Since the collapse of global financial markets in 2008, politicians and regulators have been watching banks closely for signs they might trigger a new crisis. But there are other areas where systemic risk can be generated – areas that might have been overlooked.
In a new report, the International Monetary Fund (IMF) warned that a different sector could now be posing a grave risk of the financial system: the insurance business, long seen as a bastion of stability.
Chronically low interest rates are severely squeezing returns on capital, and volatile currency markets may threaten to set off chain reactions. According to the IMF, both the systemic importance of insurance and their vulnerability are sharply increasing. The insurance industry’s significance for global financial stability is still well below that of the banks, but it can no longer be overlooked.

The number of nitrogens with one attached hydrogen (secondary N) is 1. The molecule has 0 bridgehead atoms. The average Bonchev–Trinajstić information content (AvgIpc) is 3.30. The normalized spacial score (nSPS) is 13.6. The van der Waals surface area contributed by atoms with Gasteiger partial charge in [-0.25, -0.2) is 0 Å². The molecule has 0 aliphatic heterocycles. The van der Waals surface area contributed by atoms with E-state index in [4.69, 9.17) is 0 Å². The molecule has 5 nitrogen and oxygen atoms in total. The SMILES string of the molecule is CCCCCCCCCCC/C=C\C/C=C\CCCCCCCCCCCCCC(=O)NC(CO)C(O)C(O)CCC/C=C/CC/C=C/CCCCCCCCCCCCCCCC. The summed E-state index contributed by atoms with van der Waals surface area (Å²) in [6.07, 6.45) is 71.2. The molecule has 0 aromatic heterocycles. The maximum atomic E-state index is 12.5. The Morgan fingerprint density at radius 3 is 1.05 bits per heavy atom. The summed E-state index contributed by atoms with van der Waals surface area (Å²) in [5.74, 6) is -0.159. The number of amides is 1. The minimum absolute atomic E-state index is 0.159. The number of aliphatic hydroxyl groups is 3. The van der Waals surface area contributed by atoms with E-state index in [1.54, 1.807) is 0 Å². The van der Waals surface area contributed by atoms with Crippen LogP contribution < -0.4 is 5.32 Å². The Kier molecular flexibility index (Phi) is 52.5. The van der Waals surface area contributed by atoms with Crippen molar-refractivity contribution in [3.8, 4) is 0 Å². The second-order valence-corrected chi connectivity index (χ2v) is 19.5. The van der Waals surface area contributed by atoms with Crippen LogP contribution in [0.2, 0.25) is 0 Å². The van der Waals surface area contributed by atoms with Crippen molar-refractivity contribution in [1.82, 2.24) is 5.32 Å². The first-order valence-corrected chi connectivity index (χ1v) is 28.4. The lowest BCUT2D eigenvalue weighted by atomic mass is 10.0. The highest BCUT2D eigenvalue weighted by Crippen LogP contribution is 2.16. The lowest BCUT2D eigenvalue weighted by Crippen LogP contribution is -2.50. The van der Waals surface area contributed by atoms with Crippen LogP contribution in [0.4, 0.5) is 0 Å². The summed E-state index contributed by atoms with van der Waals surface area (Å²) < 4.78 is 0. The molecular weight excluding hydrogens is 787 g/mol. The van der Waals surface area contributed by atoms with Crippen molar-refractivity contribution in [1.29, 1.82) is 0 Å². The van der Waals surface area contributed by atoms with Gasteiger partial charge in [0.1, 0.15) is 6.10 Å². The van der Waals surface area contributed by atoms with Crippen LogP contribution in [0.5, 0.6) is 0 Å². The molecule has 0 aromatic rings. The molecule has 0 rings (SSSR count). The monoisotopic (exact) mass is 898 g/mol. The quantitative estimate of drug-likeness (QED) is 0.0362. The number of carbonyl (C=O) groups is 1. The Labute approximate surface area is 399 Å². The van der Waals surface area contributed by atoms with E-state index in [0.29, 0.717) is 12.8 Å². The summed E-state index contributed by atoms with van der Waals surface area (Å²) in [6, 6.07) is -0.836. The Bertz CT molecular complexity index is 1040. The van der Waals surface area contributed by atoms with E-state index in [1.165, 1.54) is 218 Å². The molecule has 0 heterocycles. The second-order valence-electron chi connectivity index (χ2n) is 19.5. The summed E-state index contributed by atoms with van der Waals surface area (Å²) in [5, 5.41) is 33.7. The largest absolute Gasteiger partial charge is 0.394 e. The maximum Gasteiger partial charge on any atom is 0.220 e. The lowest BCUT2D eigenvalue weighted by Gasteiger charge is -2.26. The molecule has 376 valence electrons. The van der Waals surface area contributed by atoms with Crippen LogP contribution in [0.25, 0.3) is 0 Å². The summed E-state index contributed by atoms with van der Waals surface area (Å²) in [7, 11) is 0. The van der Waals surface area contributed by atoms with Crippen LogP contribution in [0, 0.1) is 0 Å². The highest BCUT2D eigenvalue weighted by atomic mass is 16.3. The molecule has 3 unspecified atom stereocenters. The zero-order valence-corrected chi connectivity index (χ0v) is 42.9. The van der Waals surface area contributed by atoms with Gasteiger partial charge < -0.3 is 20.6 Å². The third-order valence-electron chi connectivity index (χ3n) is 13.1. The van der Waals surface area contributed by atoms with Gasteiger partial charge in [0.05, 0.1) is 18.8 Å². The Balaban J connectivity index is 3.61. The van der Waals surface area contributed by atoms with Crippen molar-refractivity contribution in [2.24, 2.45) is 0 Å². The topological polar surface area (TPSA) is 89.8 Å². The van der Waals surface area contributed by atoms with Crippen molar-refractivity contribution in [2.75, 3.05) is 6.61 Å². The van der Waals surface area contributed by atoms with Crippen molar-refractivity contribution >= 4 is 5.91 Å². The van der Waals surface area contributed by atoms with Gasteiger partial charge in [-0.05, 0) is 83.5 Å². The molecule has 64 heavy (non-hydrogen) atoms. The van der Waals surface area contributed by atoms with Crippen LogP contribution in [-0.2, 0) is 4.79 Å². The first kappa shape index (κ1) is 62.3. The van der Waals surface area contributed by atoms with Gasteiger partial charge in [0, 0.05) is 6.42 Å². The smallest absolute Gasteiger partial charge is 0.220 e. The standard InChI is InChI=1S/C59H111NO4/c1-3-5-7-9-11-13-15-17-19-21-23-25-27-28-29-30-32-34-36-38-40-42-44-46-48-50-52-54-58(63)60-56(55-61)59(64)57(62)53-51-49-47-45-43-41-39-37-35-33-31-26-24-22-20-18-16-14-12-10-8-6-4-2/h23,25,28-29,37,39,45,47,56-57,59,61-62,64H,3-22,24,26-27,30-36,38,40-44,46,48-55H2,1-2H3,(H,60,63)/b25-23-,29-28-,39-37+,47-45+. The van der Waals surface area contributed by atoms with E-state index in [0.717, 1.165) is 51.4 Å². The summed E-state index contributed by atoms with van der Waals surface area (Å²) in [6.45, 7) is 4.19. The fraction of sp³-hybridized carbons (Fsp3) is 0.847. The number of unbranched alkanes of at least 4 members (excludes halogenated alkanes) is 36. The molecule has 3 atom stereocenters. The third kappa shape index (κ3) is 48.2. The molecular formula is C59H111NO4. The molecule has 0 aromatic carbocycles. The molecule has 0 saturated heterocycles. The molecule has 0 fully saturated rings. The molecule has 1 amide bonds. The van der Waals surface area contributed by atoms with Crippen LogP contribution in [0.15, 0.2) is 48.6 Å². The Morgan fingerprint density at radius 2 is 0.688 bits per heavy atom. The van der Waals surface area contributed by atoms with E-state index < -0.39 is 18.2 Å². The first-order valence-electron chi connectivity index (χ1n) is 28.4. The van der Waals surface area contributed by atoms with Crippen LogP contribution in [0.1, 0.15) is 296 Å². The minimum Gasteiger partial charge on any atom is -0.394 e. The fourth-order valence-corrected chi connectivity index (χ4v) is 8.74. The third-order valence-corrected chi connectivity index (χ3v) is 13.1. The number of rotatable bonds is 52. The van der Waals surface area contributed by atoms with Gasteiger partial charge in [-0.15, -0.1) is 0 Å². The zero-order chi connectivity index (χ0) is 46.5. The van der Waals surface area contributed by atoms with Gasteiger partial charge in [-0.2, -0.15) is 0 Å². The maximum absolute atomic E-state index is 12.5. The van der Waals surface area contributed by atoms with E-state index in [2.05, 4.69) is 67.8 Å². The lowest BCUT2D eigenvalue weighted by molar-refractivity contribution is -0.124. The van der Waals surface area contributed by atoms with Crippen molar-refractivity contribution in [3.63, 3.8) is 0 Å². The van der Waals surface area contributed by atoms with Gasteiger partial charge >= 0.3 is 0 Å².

While the IMF is now putting these dangers on the global map, they’ve long been a factor in Germany. The country’s financial regulator, BaFin, has already warned of these risks. It says insurance companies will have to do a better job of adapting to a long period of low interest rates.
“Anything else would simply be negligent,” was the clear message in February from Frank Grund, BaFin’s chief executive director of insurance and pension funds supervision.